SeanBM 35 | 5,808  
9 Jul 2009 /  #46
if you are TheOther , who is the first?.

Those left behind will want their good ol' commi system back and vote accordingly.

How little you know.

I have yet to see a former "communist" country prosper.

Don't get out from under your rock then, do you?.
TheOther  
9 Jul 2009 /  #47
SeanBM

What part of "no pun intended" and "Hopefully, Poland will be the first" don't you understand?
Seanus 15 | 19,706  
10 Jul 2009 /  #48
Well, Albania has done pretty well but it took time. Hungary didn't fare too well. I got the sarcasm, TheOther :)
GodandBrown 2 | 63  
10 Jul 2009 /  #49
Given, that you are right, TheOther, pushing the thesis that Poles who stay in Poland want to set up communism once again - don't you think that we haven't already introduced communism in the world? Think on the state-owned banks in America and all over the world. During the financial crisis lots of banks were grabbed by the state, cause they have to be consolidated once again. I do not see any sharper tendencies to communism in Poland. Compared with Germany, Poland is the old capitalistic devil...
TheOther  
10 Jul 2009 /  #50
GodandBrown

You can have it both ways, I reckon. Either the people want their (imaginary) social and financial security from the "good old" communist times back, or they are looking for a strong hand that guides them through tough times. Poland is probably one of the very few countries from behind the old Iron Curtain which is not endangered to reestablish some sort of far-left regime. My personal guess is that they will vote for an ultra-nationalistic nut instead as soon as their economy goes down the drain.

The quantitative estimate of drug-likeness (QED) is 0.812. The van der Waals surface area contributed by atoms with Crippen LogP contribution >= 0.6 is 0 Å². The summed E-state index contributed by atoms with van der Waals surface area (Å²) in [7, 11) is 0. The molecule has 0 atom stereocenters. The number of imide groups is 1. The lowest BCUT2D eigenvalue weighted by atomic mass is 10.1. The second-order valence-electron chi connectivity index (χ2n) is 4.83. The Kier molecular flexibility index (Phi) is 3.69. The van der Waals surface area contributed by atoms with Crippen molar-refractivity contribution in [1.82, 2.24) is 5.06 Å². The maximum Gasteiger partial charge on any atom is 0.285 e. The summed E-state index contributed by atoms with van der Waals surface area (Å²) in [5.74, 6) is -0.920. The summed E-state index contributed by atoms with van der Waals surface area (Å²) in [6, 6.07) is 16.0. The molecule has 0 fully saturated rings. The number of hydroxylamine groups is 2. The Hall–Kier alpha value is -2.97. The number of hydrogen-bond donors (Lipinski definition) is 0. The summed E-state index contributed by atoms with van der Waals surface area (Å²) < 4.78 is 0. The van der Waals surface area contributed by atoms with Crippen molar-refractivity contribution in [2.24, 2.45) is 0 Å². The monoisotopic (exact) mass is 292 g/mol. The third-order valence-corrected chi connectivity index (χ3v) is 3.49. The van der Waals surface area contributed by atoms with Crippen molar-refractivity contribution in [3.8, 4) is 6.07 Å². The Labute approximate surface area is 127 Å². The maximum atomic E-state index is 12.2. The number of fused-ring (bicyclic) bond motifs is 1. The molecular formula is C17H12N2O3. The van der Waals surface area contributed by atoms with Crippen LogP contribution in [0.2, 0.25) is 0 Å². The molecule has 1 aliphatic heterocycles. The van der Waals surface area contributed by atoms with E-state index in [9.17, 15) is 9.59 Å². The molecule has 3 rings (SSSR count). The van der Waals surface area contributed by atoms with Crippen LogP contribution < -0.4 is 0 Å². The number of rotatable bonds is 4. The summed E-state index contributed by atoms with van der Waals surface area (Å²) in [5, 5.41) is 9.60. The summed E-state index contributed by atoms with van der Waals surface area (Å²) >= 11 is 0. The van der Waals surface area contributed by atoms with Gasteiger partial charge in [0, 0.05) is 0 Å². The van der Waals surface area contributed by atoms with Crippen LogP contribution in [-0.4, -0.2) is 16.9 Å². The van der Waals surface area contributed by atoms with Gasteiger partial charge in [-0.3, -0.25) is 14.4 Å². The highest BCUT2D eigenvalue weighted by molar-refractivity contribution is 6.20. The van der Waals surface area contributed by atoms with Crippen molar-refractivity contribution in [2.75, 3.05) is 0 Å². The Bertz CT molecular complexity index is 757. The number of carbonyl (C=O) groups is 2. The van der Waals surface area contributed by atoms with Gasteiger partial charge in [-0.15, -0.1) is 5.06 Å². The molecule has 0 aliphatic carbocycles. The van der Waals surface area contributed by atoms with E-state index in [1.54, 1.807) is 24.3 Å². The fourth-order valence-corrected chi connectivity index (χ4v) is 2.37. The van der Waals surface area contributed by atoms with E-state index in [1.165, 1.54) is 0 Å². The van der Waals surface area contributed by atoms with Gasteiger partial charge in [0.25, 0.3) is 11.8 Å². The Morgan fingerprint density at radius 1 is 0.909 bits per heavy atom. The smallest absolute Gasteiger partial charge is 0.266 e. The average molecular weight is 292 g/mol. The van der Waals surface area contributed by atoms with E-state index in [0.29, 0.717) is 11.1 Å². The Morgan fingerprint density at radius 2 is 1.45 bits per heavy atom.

GodandBrown 2 | 63  
10 Jul 2009 /  #51
Well, we are just talking about the death of old ideologies? What's next?
TheOther  
10 Jul 2009 /  #52
We're not talking about the death of old ideologies, but about their resurrection. What's next? You tell me... ;-)
GodandBrown 2 | 63  
11 Jul 2009 /  #53
Resurrection? What resurrection do you mean? The only resurrection I can see is the resurrection of a debt policy. It is a poor policy. Capitalism has brought us to madness.

In former times, nations went into a war, if they had too much debts. Nowadays we continue piling debts for the next generation, what is even better, but not good.

There is no decision between a system of structural shortness (communism) or senseless abundance (capitalism), there must be something between those poles...and here I come back to Poland. Its state isn't as bad as you mentioned.
TheOther  
11 Jul 2009 /  #54
Its state isn't as bad as you mentioned.

Maybe it's just not obvious. Poland has an unemployment rate of approx. 11% (ca. 1.72 million people) and roughly 2 million people working outside the country in the EU. What happens if those 2 million would come back to Poland because western European economies will weaken even further in the near future? Worst case, the Polish unemployment rate would double, and sooner or later people would get radicalized.

Don't count on those multinational companies that set up office in Poland. They are only in it for the money. Conditions just need to change a bit and they're gone in a snap (see Dell in Ireland). The foundation todays' Poland is built on is very weak. IMHO, of course.

business.timesonline.co.uk/tol/business/industry_sectors/technology/ar ticle5472924.ece
GodandBrown 2 | 63  
20 Jul 2009 /  #55
Just back from Poland...Crisis? People talk about it, but they work as hard as before. My fresh impression is that people have no time for this crisis...there is too much to do.